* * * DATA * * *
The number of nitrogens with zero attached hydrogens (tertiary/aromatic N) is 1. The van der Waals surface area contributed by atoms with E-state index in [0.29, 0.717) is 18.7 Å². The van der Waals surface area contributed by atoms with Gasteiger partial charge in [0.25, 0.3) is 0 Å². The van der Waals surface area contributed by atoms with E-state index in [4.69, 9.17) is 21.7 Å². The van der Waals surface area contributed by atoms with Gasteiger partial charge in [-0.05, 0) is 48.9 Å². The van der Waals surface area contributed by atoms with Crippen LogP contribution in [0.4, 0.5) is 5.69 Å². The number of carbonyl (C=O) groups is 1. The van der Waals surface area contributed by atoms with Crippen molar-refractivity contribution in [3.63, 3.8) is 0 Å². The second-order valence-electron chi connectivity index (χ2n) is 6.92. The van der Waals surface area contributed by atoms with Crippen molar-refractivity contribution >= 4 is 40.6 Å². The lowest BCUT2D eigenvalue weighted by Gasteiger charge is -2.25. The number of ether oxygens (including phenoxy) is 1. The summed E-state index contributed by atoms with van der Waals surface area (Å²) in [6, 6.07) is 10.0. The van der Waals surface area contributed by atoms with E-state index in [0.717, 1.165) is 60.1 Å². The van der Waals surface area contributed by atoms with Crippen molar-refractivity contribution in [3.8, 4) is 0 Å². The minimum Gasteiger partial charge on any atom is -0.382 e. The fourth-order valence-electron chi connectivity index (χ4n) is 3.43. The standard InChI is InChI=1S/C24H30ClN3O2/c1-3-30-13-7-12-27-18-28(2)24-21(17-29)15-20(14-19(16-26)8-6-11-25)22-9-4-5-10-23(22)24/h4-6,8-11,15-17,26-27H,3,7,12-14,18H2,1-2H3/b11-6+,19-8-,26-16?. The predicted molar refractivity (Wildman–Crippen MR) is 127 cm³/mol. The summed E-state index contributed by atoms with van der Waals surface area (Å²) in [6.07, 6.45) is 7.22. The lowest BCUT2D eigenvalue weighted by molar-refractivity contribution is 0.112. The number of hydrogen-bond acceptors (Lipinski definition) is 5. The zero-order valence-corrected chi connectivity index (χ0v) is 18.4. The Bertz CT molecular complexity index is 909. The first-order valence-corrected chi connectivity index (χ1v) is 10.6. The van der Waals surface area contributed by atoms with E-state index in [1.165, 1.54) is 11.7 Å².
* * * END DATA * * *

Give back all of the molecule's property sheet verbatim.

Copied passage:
The number of nitrogens with zero attached hydrogens (tertiary/aromatic N) is 1. The van der Waals surface area contributed by atoms with E-state index in [0.29, 0.717) is 18.7 Å². The van der Waals surface area contributed by atoms with Gasteiger partial charge in [0.25, 0.3) is 0 Å². The van der Waals surface area contributed by atoms with E-state index in [4.69, 9.17) is 21.7 Å². The van der Waals surface area contributed by atoms with Gasteiger partial charge in [-0.05, 0) is 48.9 Å². The van der Waals surface area contributed by atoms with Crippen LogP contribution in [0.4, 0.5) is 5.69 Å². The number of carbonyl (C=O) groups is 1. The van der Waals surface area contributed by atoms with Crippen molar-refractivity contribution in [3.63, 3.8) is 0 Å². The second-order valence-electron chi connectivity index (χ2n) is 6.92. The van der Waals surface area contributed by atoms with Crippen molar-refractivity contribution >= 4 is 40.6 Å². The lowest BCUT2D eigenvalue weighted by Gasteiger charge is -2.25. The number of ether oxygens (including phenoxy) is 1. The summed E-state index contributed by atoms with van der Waals surface area (Å²) in [6, 6.07) is 10.0. The van der Waals surface area contributed by atoms with E-state index in [0.717, 1.165) is 60.1 Å². The van der Waals surface area contributed by atoms with Crippen molar-refractivity contribution in [3.8, 4) is 0 Å². The minimum Gasteiger partial charge on any atom is -0.382 e. The fourth-order valence-electron chi connectivity index (χ4n) is 3.43. The standard InChI is InChI=1S/C24H30ClN3O2/c1-3-30-13-7-12-27-18-28(2)24-21(17-29)15-20(14-19(16-26)8-6-11-25)22-9-4-5-10-23(22)24/h4-6,8-11,15-17,26-27H,3,7,12-14,18H2,1-2H3/b11-6+,19-8-,26-16?. The predicted molar refractivity (Wildman–Crippen MR) is 127 cm³/mol. The summed E-state index contributed by atoms with van der Waals surface area (Å²) in [6.07, 6.45) is 7.22. The lowest BCUT2D eigenvalue weighted by molar-refractivity contribution is 0.112. The number of hydrogen-bond acceptors (Lipinski definition) is 5. The zero-order valence-corrected chi connectivity index (χ0v) is 18.4. The Bertz CT molecular complexity index is 909. The first-order valence-corrected chi connectivity index (χ1v) is 10.6. The van der Waals surface area contributed by atoms with E-state index in [1.165, 1.54) is 11.7 Å².